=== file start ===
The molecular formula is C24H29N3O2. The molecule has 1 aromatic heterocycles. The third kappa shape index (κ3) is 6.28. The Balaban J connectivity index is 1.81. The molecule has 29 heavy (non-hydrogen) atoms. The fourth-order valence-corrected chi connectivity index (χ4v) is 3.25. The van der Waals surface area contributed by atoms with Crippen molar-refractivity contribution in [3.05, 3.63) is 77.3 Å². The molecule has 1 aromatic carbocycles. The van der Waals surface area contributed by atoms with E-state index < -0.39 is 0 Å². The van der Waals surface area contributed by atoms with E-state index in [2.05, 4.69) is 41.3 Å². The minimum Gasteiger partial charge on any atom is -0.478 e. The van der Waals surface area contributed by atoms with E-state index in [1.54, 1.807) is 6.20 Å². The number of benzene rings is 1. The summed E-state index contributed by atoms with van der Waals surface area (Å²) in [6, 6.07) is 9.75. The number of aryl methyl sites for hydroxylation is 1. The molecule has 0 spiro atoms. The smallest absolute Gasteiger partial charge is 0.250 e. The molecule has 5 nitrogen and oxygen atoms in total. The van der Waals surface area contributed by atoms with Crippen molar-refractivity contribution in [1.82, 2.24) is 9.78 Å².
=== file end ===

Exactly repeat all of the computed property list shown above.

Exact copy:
The molecular formula is C24H29N3O2. The molecule has 1 aromatic heterocycles. The third kappa shape index (κ3) is 6.28. The Balaban J connectivity index is 1.81. The molecule has 29 heavy (non-hydrogen) atoms. The fourth-order valence-corrected chi connectivity index (χ4v) is 3.25. The van der Waals surface area contributed by atoms with Crippen molar-refractivity contribution in [3.05, 3.63) is 77.3 Å². The molecule has 1 aromatic carbocycles. The van der Waals surface area contributed by atoms with E-state index < -0.39 is 0 Å². The van der Waals surface area contributed by atoms with E-state index in [2.05, 4.69) is 41.3 Å². The minimum Gasteiger partial charge on any atom is -0.478 e. The van der Waals surface area contributed by atoms with E-state index in [1.54, 1.807) is 6.20 Å². The number of benzene rings is 1. The summed E-state index contributed by atoms with van der Waals surface area (Å²) in [6, 6.07) is 9.75. The number of aryl methyl sites for hydroxylation is 1. The molecule has 0 spiro atoms. The smallest absolute Gasteiger partial charge is 0.250 e. The molecule has 5 nitrogen and oxygen atoms in total. The van der Waals surface area contributed by atoms with Crippen molar-refractivity contribution in [1.82, 2.24) is 9.78 Å².